Another thing to consider is that many of the cameras used to shoot video content use a bayer matrix, so content does not necessarily have full chroma resolution to begin with.
post #158 of 270
Quote:
Originally Posted by Chronoptimist View Post
 
Quote:
Originally Posted by fritzi93 View Post

What I'm getting at is why you think 4:4:4 vs 4:2:0 is less important for video than some think. Sure, the eye is more sensitive to luma than chroma. And there are hardly any TVs available that can make use of anything better than 4:2:0. Is that what you mean?
But what about Rec.2020 (either 10 or 12 bit) on a UHD set capable of taking advantage of it? In that case, will the difference between 4:4:4 and 4:2:0 still be...hm, not very important?
Colorspace (BT.2020) doesn't really apply when it comes to chroma resolution. The argument for using 4:2:0 encoding is that the eye is less sensitive to color - but that is actually not my experience. It's obvious to me when a game is displayed at 4:2:2 or lower.

 

That just means that you can detect the differences, not that the eye isn't less sensitive to color than luminescence, because it is.

post #159 of 270
Thread Starter 
Quote:
Originally Posted by tgm1024 View Post

Ironically, I just posted elsewhere that I do believe that what we'll see with 4K in the FIOS/Comcast/Dish/DirecTV/etc. world will be a weeding out of channels to make room.  We'll see some of the low volume lackluster channels take a back seat (and be removed).  Particularly a number of the SD channels I'm betting.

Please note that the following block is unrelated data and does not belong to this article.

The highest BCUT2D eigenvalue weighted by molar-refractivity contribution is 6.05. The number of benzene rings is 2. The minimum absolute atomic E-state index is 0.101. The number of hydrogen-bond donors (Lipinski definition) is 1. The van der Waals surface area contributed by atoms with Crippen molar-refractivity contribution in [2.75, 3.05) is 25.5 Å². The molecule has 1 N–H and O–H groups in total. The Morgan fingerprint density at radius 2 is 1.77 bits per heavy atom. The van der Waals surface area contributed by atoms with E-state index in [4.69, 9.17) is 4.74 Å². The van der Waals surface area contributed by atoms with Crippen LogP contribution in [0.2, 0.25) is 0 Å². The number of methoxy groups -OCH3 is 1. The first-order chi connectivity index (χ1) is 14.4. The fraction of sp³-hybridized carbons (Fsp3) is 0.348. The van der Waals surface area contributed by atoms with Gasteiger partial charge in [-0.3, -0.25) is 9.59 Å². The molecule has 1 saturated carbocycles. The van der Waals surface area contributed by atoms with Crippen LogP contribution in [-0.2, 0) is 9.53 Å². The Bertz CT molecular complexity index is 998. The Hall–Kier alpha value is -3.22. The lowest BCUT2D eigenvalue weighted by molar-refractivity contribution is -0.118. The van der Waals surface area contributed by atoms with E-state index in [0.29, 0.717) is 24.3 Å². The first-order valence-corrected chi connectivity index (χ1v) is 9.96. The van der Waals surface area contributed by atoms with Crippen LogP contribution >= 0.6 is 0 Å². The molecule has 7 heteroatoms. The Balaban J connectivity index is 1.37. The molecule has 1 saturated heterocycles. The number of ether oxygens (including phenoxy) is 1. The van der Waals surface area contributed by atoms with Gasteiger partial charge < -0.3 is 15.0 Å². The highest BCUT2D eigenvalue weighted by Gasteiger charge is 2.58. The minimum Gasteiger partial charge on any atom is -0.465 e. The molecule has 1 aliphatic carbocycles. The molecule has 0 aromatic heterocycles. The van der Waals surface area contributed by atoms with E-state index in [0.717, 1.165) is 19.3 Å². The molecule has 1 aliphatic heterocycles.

The reason for this is simple: it'll be similar to what it was like when HD showed up: each provider advertising their own number of 4K offerings and bragging that they have more of them than the other.
I hope you are correct even though I'm sure that providing the sub with better PQ will have nothing to do with a move to 4K (they don't even care about providing 1080P now). Simple marketing strategy, ie profits, will understandably be the driver of this car, as it always has been. I can live with that.
post #160 of 270
Quote:
Originally Posted by Chronoptimist View Post

There are so many better uses for the additional bandwidth/disc space it would require, that would provide much clearer benefits than increased chroma resolution, that it's not worth thinking about yet.

That answers my question, thanks.
post #161 of 270
A FIOS user on another forum just posted this. I think it illustrates what I said above regarding bit starving at the c-band uplink source. Nothing any cable or satellite provider can do about it. This is just an example but other popular channels share a similar fate. A 6-8 Mbps real-time encoded feed is never going to compete with a 20-30 Mbps Blu-Ray. Just stick to buying or renting any content you care about on BR. This is the reason I'm always 1 season behind certain shows like Game of Thrones.